She couldn’t help reflecting on all of that as she watched the stage porter try to wrestle with the baggage perched atop the coach – everything she owned was packed into the single chest buried under the distinctly richer luggage of the other passengers. In fact, she became so lost in thought that she almost didnt hear the shout of the porter above to watch out, and was startled when a strong hand yanked her to the side…just as one of the large black trunks fell to the ground, right where she had been standing.
Chloe turned in shock to see who it was that had saved her and met with a long face crowned with a glorious gray mustache and two sparkling brown eyes beneath two equally glorious shaggy gray eyebrows, all of it topped with a black hat.
“Pardon my roughness, ma’am,” the man drawled, “but you were about to become flatter than a corn cake.” Without much more ado, he helped the porter recover the fallen trunk, which fortunately had remained closed despite its heavy landing. Turning back to her, he gave her a smile and tipped his hat. “Virgil Earp, ma’am. Deputy Marshal, at your service.”
“Chloe Grey, the new school teacher,” she stammered in reply. She liked this man instantly. “Thank you so much…for preventing my injury. It would have been a terrible way to begin my life here.”
“So you’re the little lady.” His smile broadened. “Well, in spite of it raining trunks here, I hope you find Tucson a welcoming place. Will you be staying at Belulah’s Boarding House?”
“Ah…yes! That’s where I’ve been told to go…” Chloe fumbled with her reticule to pull out the letter of acceptance, stating that she would report to the boarding house for her stay, showed it to him as she went on, “Ms Belulah wants me to meet with her as soon as I arrive…”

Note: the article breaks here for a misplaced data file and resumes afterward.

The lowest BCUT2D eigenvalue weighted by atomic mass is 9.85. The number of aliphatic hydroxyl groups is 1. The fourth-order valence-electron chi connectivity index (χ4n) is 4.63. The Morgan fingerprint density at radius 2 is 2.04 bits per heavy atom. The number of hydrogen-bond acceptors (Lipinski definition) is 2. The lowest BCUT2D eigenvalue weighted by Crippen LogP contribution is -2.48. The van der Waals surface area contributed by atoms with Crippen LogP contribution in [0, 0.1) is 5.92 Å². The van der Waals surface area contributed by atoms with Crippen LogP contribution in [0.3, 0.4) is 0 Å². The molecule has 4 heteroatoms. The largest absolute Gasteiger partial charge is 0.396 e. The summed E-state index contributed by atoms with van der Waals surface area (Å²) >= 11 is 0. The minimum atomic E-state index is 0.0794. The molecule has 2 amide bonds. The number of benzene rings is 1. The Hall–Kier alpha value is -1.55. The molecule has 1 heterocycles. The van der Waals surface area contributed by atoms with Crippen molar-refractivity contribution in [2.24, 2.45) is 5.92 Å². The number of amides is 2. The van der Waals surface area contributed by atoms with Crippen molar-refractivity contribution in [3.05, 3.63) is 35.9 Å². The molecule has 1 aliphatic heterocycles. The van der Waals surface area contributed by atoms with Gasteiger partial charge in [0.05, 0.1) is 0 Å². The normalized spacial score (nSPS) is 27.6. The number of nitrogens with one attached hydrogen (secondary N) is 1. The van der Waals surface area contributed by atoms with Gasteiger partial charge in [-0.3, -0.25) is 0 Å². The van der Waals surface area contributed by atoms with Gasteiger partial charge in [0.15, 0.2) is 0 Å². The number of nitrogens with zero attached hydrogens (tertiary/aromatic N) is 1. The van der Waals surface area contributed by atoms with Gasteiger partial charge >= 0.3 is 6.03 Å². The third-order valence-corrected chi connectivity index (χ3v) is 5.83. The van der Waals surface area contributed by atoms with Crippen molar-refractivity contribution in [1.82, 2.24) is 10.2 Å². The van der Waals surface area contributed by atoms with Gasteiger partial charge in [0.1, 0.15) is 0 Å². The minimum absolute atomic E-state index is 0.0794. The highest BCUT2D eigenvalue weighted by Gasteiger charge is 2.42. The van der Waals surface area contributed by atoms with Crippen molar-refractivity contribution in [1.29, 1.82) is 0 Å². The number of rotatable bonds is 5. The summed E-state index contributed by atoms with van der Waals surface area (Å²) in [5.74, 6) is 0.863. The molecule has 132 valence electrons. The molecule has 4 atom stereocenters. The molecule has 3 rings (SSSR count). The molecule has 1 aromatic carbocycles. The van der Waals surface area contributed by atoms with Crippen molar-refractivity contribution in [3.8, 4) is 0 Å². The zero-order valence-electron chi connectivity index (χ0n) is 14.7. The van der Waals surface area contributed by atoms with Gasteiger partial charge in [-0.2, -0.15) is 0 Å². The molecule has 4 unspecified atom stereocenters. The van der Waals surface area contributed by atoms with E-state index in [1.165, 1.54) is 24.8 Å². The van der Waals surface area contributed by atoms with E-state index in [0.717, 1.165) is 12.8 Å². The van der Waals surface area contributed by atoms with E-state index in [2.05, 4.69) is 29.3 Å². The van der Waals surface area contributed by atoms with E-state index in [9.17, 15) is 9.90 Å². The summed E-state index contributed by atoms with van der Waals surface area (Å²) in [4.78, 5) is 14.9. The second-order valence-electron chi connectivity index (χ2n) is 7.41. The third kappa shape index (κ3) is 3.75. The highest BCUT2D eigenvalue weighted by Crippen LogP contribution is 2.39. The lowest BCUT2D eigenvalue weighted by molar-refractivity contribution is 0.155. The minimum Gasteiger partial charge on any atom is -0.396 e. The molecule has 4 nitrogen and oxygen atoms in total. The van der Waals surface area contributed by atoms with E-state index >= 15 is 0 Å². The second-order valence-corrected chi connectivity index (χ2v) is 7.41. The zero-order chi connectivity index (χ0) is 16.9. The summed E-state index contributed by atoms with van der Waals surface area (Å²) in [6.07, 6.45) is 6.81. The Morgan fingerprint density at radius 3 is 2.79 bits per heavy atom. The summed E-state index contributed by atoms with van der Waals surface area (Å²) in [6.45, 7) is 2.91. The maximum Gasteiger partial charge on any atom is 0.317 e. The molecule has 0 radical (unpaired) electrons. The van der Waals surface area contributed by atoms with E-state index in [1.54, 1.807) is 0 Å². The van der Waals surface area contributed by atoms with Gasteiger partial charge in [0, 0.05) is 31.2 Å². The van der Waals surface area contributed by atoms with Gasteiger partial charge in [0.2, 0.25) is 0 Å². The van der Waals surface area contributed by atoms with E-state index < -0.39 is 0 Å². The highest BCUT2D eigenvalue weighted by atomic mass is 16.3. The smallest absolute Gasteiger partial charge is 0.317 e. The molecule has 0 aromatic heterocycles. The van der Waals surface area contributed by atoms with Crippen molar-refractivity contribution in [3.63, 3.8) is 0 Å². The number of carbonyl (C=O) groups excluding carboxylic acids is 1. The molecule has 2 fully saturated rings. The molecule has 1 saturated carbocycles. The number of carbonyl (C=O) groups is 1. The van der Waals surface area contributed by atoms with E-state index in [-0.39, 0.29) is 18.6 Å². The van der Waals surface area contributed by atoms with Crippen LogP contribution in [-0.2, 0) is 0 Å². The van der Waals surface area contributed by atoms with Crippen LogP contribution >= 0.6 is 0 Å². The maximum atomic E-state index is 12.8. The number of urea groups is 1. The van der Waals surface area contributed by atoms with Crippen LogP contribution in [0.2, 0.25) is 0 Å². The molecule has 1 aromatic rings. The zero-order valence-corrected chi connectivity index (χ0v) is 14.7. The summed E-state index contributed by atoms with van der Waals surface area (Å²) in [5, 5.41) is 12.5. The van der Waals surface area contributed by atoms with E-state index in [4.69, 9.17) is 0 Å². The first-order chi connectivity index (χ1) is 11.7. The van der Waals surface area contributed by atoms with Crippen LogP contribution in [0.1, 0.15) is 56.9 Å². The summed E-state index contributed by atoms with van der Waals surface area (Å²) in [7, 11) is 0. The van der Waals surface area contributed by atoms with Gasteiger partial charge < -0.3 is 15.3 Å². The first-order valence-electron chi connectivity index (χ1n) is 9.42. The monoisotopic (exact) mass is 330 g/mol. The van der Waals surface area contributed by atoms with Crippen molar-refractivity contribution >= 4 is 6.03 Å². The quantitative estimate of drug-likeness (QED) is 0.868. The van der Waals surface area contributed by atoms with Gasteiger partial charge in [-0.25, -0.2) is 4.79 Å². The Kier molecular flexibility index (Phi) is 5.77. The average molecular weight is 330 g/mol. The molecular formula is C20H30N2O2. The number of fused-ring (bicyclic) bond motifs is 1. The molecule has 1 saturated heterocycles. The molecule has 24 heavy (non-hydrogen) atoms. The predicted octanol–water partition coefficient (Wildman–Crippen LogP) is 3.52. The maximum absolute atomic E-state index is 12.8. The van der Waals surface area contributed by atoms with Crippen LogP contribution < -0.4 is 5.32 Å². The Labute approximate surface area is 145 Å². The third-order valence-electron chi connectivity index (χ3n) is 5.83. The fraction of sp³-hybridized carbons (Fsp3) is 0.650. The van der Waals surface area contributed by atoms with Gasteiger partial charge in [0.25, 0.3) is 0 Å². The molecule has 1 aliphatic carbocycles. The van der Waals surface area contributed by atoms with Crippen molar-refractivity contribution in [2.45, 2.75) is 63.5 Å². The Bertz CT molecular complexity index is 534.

“May I escort you?” He offered his arm and led her out of the street to the sidewalk. The porter followed with her trunk and left it beside her.
Chloe felt herself flush. She’d seldom received this kind of attention back at Spring Creek – she was plain and mild compared to some of the brighter belles of that small town – but now she had the deputy sheriff offering to guide her to her new home! What was more, he was handsome and his voice was deep and encouraging. She could sit and listen to him all day.
“I’d like that, thank you,” she said, and took his arm.
Rosalind glanced out one of the saloon windows. She saw the noon stage arrive. Virgil told her the new school teacher was to arrive on this stage. Rosalind felt a twinge of envy. Part of her wished she was a young lady starting a respectable job in a new town. But, she sighed, life was what you made of it. For her, being a teacher was never in the cards. She shook off any thoughts of her childhood and parents. Given the hand she was dealt, she had a lot to be grateful for. Rosalind walked away from the window and sat next to one of the patrons.
“How are you doing, Charlie?” She motioned to Seth. “Charlie, here needs a refill.” Seth smiled and brought a beer over.
Peaches Logan, one of the girls came down the stairs. She walked over to the window.
“Did the noon stage come in?”
“Yes,” replied Seth. “Just pulled out again.”
“Anyone interesting get off?” Rosalind looked over her way.
“The new school teacher.”
“That’s all?” Peaches was clearly disappointed. Rosalind smiled.
“Who were you expecting?”
“The rich, handsome gambler that’s gonna get me out of this business and into a big house.”
Abraham Pound, the town drunk, whirled around, almost falling off his seat.
“Hey! Mizz Peaches! I’ll buy you a big house!” Peaches looked at him cocking one eyebrow.
“Just great,” she mumbled walking to the bar counter. Rosalind had to laugh. Peaches’ desire to marry into money was well known. She sighed. Yes, this was her life. And it was a good one.